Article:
This successful campaign has made action of a more sustainable future a priority for the city and its citizens. With the support of local Government and industries and the innovative help of the public, the city of Nagoya now provides an excellent example of a win-to-win approach, where in the face of a crisis they were able to lead toward more sustainable behaviours and social well being to provide a more promising future.

Trends in Waste/ Recyclable resources processing volumes


Convention on Biological Diversity, City of Nagoya Japan, viewed 2nd May 2015,

Waste reduction through citizen collaboration and conservation of the Fujimae Tidal Flat, City of Nagoya, Japan, viewed 2nd May 2015,

The Best Design Policies, New York, 2008, viewed 2nd May 2015,

Image1:, viewed2nd May 2015

Image2:, viewed 2nd May 2015

Post A: Indonesia’s Social and Political Context

Indonesia recently witnessed dramatic changes in its economic, political and spatial landscape. There is an uneven economic development between religions in urban and rural areas, which thus result in wide gaps in per capita income. This economic context places an understanding on specific mechanisms that may vary from one country or region to the next, depending on the institutional context within which they take place.

The fall of Sutarto in 1998 transformed the political landscape of Indonesia from an authoritarian regime toward a more democratic society. Greater autonomy is being delegated in areas such as public works, health, education, agriculture, industry, trade and environment. Indonesia is now regarded as a middle-income country given its sustained economic growth in the past 15 years. In recent years Indonesia has shown an increase in the Human Development Index (HDI), corresponding to improvements in most social indicators.

Indonesia is a high-context society, meaning that Indonesians are more likely to rely on implicit communication rather than on explicit messages. They place more time in reading into what is said, and what the words actually mean.

In Europe there is mass development of new and exciting innovative user-centred projects. It is not until now that other countries are coming to terms with the fact that design is a priority on their policy agenda. Song Weizu states that is was not until yesterday that design wasn’t exactly a priority on the Chinese policy agenda as other matters were at stake. This can also be said for many other countries. Indonesia is one of the top ten countries that will contribute to most of the world’s population growth over the next 30 years. (Data from the International Institute for Applied Systems Analysis–IIASA).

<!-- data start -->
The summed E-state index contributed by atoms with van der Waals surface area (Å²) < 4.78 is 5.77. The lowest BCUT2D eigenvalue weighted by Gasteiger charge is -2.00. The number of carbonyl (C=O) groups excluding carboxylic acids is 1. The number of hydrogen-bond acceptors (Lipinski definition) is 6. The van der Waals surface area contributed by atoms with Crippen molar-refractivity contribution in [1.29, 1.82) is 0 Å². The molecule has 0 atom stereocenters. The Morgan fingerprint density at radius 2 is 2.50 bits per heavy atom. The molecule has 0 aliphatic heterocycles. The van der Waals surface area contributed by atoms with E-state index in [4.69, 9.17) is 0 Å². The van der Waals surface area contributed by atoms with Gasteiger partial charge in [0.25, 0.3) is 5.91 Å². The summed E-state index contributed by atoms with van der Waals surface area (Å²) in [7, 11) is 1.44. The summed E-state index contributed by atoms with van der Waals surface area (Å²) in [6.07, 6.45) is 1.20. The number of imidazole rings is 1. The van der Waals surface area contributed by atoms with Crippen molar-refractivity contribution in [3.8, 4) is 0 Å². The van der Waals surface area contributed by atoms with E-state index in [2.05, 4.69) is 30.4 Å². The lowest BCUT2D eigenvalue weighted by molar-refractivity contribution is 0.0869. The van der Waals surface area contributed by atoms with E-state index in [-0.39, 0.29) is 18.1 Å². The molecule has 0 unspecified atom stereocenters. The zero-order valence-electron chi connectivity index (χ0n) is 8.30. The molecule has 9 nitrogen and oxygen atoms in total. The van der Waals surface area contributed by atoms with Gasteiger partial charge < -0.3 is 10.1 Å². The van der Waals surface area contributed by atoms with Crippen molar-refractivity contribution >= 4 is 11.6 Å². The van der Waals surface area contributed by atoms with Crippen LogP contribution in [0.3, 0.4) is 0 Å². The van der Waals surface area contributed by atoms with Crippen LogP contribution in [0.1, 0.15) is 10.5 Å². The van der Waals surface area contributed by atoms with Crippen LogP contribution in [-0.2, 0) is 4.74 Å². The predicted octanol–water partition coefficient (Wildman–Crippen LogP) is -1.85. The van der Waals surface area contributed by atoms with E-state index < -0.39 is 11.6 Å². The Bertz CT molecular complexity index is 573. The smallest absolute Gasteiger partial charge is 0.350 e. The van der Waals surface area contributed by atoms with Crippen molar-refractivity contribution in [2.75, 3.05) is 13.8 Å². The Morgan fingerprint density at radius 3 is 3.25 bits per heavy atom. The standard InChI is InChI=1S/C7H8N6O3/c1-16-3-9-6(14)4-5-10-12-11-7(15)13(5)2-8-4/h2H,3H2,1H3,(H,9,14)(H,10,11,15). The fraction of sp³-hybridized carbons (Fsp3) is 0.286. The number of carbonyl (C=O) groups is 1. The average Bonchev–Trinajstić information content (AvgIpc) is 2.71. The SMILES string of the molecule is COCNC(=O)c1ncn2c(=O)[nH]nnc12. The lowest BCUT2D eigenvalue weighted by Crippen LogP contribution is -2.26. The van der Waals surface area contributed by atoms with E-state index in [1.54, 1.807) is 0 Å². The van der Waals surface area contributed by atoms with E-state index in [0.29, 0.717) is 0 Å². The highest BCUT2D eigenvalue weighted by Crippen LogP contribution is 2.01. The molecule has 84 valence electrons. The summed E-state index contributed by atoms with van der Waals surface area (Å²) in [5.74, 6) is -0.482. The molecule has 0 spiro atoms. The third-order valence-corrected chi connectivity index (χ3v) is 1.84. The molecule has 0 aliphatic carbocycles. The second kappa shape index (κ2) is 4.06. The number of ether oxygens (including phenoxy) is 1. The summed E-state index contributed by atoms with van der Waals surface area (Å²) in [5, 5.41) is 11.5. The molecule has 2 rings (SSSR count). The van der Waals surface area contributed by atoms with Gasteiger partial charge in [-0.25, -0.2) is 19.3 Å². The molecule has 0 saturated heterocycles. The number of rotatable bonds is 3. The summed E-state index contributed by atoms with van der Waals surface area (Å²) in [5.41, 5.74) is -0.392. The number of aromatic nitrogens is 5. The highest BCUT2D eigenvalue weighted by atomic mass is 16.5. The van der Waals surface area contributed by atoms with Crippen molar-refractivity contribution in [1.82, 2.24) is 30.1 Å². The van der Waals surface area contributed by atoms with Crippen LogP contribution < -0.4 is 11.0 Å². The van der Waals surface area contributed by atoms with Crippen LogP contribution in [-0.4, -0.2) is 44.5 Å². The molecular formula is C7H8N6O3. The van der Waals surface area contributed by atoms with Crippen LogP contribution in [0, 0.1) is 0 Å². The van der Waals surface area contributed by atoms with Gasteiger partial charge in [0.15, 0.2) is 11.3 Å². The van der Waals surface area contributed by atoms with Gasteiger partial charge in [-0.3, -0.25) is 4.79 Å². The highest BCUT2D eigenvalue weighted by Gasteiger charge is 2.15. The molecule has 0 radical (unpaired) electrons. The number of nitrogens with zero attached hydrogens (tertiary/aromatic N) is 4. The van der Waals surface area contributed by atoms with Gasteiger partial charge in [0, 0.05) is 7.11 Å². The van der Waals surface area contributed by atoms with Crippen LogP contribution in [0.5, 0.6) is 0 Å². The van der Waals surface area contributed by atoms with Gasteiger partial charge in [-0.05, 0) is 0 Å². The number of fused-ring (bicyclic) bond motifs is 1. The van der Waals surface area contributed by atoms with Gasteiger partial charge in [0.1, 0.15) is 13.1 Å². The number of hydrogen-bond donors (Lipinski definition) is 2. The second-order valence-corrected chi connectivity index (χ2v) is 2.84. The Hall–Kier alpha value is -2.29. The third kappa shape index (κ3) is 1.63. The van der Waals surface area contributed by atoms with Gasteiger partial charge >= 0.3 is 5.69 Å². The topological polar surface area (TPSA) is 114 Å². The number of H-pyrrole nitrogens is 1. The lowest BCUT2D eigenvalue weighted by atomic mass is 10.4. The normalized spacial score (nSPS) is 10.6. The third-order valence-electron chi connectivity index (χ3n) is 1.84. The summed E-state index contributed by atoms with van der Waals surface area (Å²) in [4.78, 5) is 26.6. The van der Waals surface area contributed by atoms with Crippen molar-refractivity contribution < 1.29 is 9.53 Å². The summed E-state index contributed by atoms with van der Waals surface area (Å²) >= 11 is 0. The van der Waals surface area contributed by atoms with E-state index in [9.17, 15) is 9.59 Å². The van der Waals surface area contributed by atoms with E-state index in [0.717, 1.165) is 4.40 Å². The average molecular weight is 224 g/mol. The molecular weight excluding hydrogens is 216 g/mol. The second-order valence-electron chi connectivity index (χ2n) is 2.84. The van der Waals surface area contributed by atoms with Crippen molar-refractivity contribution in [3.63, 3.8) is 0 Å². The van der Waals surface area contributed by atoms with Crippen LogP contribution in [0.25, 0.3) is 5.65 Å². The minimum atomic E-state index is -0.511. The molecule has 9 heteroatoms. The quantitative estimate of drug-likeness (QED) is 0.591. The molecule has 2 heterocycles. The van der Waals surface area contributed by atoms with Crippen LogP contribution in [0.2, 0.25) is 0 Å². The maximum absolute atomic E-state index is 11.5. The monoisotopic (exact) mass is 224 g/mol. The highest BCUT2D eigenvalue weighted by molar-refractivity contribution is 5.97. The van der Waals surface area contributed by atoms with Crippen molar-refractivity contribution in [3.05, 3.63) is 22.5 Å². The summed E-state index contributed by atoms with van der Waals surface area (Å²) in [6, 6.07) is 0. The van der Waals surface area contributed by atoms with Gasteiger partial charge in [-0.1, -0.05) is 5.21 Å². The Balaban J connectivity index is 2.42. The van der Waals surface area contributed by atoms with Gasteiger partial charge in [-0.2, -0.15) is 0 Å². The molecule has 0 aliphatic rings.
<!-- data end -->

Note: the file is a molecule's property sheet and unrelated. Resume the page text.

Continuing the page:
Due to this reason at a spatial level, metropolitan areas are increasingly facing challenges due to rapid urbanization and motorization, which in combination with insufficient investment in transport infrastructure – are linked to urban poverty and social exclusion. Major investments have been made on a recent design initiative made in Bus Rapid Transit systems in Jakarta and Bandung to elevate the roads where the buses travel.

This system has been designed to provide citizens with a fast public transport system to help reduce rush hour traffic. The buses run in dedicated lanes and the regional government subsidizes ticket prices. As of 2014, the buses carried more than 350,000 passengers per day with more than 500 buses in operation.

Designers all over the world, reflect current trends as well as social and economic situations. Critical questions are asked about how we think and see ourselves. One of the many challenges within the design industry is balancing creativity with the demands of cost-effective and innovative construction. A customer’s satisfaction with a product depends on the context of its use. Everything is interpreted through some context. A very important part of our job as designers is to create a visual context that enhances what our designs are trying to communicate. Context also comes from those who view and interpret the design. A visual impression is constructed as soon as someone sees it.


A Governance Approach, date unknown, ‘Local and Regional Dimensions in Indonesia’, viewed 20th April, 2015,

New Product Development, date unknown, ‘What Is Context’, viewed 20th April 2015,

Encyclopaedia of Business 2nd Ed, 2015 ‘Indonesia Doing Business’,viewed 20th April 2015,

Vanderbeeken. M, 2008, ‘The Best Design Policies’, viewed 20th April 2015,

Empowerment of Women and Girls, date unknown, ‘Social, economic and political context in Indonesia’, viewed 20th April 2015,

Image1:, viewed 20th April 2015

Image2:, viewed 20th April 2015